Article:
[00:08:55] Jessica: Here is Alisha sharing her thoughts.  

[melodic vocal music plays quietly in the background] 

[00:08:58] Alisha: Our language, it's embedded to how we survived long ago. And my daughter is learning through this school—through Gwich'in language, not through English. I'm trying to catch up with her! [laughs] That inspires me to keep learning, and keep trying to use the language with her. We use our language to uplift each other, and use laughter as medicine. Someday, I just truly hope that we could all communicate using the language, because it's had so much more meaning. I just want people to feel the love that we have with our culture, and with our caribou, and people. 

[melodic vocal music with drumming plays] 

[00:10:01] Jessica: This film was directed in community by Princess Daazhraii Johnson, Director of Photography, Maya Salganek. Edited by James C. Johnson III and Beyza Boyacioglu. Reciprocity theme song and film music composition by Jennifer Kreisberg. Additional music, GASLIT by Lightning Bug. You can hear more from Alisha and Princess in the Seedcast archive. Check out our episode called Princess Daazhraii Johnson and the Generation Reclaiming Gwich'in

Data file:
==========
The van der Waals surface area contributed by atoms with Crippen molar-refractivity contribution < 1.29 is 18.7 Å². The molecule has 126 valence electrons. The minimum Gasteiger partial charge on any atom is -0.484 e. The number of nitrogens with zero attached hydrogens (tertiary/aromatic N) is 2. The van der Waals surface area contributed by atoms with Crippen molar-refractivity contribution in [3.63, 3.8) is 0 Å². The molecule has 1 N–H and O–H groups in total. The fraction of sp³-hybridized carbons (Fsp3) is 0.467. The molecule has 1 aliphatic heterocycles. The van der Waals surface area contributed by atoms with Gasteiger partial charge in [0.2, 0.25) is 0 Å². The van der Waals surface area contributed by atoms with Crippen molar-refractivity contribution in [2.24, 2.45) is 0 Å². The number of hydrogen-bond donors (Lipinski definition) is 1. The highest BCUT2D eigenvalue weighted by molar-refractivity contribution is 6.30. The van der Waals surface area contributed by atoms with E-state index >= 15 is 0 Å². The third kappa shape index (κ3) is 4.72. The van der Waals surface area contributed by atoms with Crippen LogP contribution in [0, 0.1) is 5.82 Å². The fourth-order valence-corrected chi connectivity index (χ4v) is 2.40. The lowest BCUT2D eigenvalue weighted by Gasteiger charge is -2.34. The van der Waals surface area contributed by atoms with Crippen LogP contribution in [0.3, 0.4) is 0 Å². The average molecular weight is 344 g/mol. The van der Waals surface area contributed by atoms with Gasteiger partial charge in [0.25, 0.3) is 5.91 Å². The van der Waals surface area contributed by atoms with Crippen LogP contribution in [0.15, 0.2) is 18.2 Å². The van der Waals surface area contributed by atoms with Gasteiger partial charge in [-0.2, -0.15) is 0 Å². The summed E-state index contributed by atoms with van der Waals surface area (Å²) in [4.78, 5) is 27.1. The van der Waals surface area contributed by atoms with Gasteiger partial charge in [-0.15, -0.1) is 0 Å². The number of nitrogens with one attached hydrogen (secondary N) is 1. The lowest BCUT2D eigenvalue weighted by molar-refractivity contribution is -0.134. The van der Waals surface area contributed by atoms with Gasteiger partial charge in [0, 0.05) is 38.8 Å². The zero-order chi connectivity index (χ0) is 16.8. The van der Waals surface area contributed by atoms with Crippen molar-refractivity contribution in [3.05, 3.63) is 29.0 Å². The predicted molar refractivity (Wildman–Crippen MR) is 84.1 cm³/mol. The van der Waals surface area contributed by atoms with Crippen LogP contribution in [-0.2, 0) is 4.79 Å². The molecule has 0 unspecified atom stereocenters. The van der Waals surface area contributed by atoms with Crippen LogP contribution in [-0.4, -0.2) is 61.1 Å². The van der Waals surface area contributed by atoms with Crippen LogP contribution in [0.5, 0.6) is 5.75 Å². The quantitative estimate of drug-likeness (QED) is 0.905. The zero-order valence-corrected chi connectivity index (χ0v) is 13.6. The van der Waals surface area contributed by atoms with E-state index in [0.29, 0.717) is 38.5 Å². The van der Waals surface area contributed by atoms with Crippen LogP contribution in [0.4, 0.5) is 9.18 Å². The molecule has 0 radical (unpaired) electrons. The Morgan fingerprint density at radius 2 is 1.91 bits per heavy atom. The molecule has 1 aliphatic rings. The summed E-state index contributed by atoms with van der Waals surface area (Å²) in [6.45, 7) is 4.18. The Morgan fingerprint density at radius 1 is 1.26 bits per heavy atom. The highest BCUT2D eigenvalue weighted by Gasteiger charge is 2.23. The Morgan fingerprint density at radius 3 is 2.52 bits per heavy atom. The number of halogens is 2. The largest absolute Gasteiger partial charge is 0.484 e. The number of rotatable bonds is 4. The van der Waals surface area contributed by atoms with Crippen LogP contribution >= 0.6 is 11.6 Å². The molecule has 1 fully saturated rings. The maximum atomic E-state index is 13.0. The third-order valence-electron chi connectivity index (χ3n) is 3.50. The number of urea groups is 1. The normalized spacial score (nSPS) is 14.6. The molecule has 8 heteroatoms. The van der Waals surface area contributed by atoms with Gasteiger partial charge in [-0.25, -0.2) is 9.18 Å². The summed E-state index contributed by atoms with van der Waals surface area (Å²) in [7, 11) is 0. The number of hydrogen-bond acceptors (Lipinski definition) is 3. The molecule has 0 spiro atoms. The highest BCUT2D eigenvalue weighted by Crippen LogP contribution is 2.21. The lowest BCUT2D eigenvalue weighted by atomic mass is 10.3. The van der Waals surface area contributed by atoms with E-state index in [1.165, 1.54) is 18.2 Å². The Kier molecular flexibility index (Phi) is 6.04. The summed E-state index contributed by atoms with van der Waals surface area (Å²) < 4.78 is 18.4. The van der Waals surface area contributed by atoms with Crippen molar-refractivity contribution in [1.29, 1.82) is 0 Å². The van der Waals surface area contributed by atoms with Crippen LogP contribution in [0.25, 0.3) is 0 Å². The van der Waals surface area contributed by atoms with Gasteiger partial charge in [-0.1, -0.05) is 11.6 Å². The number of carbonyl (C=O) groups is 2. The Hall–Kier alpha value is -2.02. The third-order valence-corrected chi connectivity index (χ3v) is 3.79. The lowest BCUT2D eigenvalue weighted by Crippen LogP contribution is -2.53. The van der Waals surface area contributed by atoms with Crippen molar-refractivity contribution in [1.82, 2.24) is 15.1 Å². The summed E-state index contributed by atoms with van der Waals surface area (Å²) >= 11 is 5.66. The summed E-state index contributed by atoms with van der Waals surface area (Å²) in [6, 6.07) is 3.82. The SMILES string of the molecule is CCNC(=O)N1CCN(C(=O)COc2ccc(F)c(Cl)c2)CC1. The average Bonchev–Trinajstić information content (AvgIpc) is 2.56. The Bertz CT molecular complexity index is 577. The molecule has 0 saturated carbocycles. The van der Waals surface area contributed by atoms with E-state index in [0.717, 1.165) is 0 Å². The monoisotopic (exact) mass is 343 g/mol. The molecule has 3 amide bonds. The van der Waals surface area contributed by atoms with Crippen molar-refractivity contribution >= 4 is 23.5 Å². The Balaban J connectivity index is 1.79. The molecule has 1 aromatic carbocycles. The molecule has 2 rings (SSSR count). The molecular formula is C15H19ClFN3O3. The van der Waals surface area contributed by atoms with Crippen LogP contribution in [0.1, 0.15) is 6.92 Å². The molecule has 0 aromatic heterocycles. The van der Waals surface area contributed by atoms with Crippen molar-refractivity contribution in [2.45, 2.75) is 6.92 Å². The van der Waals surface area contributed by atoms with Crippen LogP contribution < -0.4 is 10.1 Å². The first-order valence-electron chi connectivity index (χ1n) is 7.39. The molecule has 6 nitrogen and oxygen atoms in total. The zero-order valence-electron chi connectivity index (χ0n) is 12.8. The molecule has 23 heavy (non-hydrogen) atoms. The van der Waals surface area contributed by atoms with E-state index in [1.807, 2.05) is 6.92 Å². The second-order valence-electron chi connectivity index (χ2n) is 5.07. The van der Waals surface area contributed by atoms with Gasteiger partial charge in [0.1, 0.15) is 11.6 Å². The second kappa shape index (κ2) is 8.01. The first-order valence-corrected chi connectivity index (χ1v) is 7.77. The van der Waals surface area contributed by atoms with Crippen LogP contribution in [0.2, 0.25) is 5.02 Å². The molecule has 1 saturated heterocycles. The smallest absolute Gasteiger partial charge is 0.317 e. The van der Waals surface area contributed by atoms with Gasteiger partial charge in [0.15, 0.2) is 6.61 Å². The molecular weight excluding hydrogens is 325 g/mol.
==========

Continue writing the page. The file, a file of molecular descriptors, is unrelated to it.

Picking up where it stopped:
[Seedcast theme music begins and plays in the background]

Thank you to Upstander Project and REI Co-op Studios who partnered with Nia Tero to create all the films in the Reciprocity Project. Watch this film and more at To learn more about Nia Tero, visit us at And please check out Seedcast on Instagram at @niatero_seedcast. 

This episode was produced and edited by Stina Hamlin. The story editor is Jenny Asarnow. Audio mix by Ha’aheo Auwae-Dekker. The executive producer of Seedcast is Tracy Rector. The senior producer is Jenny Asarnow. Seedcast producers are Julie Keck, Stina Hamlin, and me, Jessica Ramirez; with additional support from Ha’aheo Awe Decker. Nia Tero social media by Nancy Kelsey. Transcripts by Sharon Arnold. Seedcast graphics by Cindy Chischilly. Seedcast theme song is Rooted, by Mia Kami. 

I'm your host, Jessica Ramirez, and we look forward to sharing more stories with you all very soon.  

Theme song “Rooted” by Mia Kami: Like the wind we still move, like the waves we rise high, like the sun we never die. No staying quiet, we stand united, we are rooted to the ground, can’t tear us down. We’re here to stay…